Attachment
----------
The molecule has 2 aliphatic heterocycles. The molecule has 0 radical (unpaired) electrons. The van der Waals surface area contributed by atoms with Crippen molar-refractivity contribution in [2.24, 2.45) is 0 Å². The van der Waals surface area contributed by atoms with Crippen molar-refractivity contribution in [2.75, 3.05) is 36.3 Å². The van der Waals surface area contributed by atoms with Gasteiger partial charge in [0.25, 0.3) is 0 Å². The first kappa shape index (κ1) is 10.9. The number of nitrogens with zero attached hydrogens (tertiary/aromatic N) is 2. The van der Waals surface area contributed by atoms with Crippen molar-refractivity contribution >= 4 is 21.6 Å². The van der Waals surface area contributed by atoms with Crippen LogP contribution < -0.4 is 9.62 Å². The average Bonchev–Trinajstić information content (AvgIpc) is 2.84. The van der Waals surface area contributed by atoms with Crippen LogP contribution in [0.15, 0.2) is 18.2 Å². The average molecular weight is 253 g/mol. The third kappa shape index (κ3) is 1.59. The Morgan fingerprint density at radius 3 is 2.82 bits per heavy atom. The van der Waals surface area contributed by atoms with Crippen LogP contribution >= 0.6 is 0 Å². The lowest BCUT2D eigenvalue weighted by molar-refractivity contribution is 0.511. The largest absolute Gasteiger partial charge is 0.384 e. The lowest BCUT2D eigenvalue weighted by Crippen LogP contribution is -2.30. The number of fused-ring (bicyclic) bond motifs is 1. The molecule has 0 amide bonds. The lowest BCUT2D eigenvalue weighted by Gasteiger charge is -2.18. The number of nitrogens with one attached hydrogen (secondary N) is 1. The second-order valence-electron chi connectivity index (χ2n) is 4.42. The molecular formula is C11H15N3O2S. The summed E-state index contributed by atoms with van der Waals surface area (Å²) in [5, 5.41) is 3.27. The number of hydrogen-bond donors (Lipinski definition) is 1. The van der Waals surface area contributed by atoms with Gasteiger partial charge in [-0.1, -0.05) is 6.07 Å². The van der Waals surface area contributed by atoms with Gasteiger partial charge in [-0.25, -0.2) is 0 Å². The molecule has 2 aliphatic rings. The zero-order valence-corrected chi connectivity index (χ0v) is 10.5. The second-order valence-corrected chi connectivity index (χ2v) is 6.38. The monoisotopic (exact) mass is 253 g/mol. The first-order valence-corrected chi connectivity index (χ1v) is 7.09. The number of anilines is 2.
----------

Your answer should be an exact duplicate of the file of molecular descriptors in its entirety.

The molecule has 2 aliphatic heterocycles. The molecule has 0 radical (unpaired) electrons. The van der Waals surface area contributed by atoms with Crippen molar-refractivity contribution in [2.24, 2.45) is 0 Å². The van der Waals surface area contributed by atoms with Crippen molar-refractivity contribution in [2.75, 3.05) is 36.3 Å². The van der Waals surface area contributed by atoms with Gasteiger partial charge in [0.25, 0.3) is 0 Å². The first kappa shape index (κ1) is 10.9. The number of nitrogens with zero attached hydrogens (tertiary/aromatic N) is 2. The van der Waals surface area contributed by atoms with Crippen molar-refractivity contribution >= 4 is 21.6 Å². The van der Waals surface area contributed by atoms with Crippen LogP contribution < -0.4 is 9.62 Å². The average Bonchev–Trinajstić information content (AvgIpc) is 2.84. The van der Waals surface area contributed by atoms with Crippen LogP contribution in [0.15, 0.2) is 18.2 Å². The average molecular weight is 253 g/mol. The third kappa shape index (κ3) is 1.59. The Morgan fingerprint density at radius 3 is 2.82 bits per heavy atom. The van der Waals surface area contributed by atoms with Crippen LogP contribution >= 0.6 is 0 Å². The lowest BCUT2D eigenvalue weighted by molar-refractivity contribution is 0.511. The largest absolute Gasteiger partial charge is 0.384 e. The lowest BCUT2D eigenvalue weighted by Crippen LogP contribution is -2.30. The number of fused-ring (bicyclic) bond motifs is 1. The molecule has 0 amide bonds. The lowest BCUT2D eigenvalue weighted by Gasteiger charge is -2.18. The number of nitrogens with one attached hydrogen (secondary N) is 1. The second-order valence-electron chi connectivity index (χ2n) is 4.42. The molecular formula is C11H15N3O2S. The summed E-state index contributed by atoms with van der Waals surface area (Å²) in [5, 5.41) is 3.27. The number of hydrogen-bond donors (Lipinski definition) is 1. The van der Waals surface area contributed by atoms with Gasteiger partial charge in [-0.1, -0.05) is 6.07 Å². The van der Waals surface area contributed by atoms with Gasteiger partial charge in [-0.25, -0.2) is 0 Å². The molecule has 2 aliphatic rings. The zero-order valence-corrected chi connectivity index (χ0v) is 10.5. The second-order valence-corrected chi connectivity index (χ2v) is 6.38. The monoisotopic (exact) mass is 253 g/mol. The first-order valence-corrected chi connectivity index (χ1v) is 7.09. The number of anilines is 2.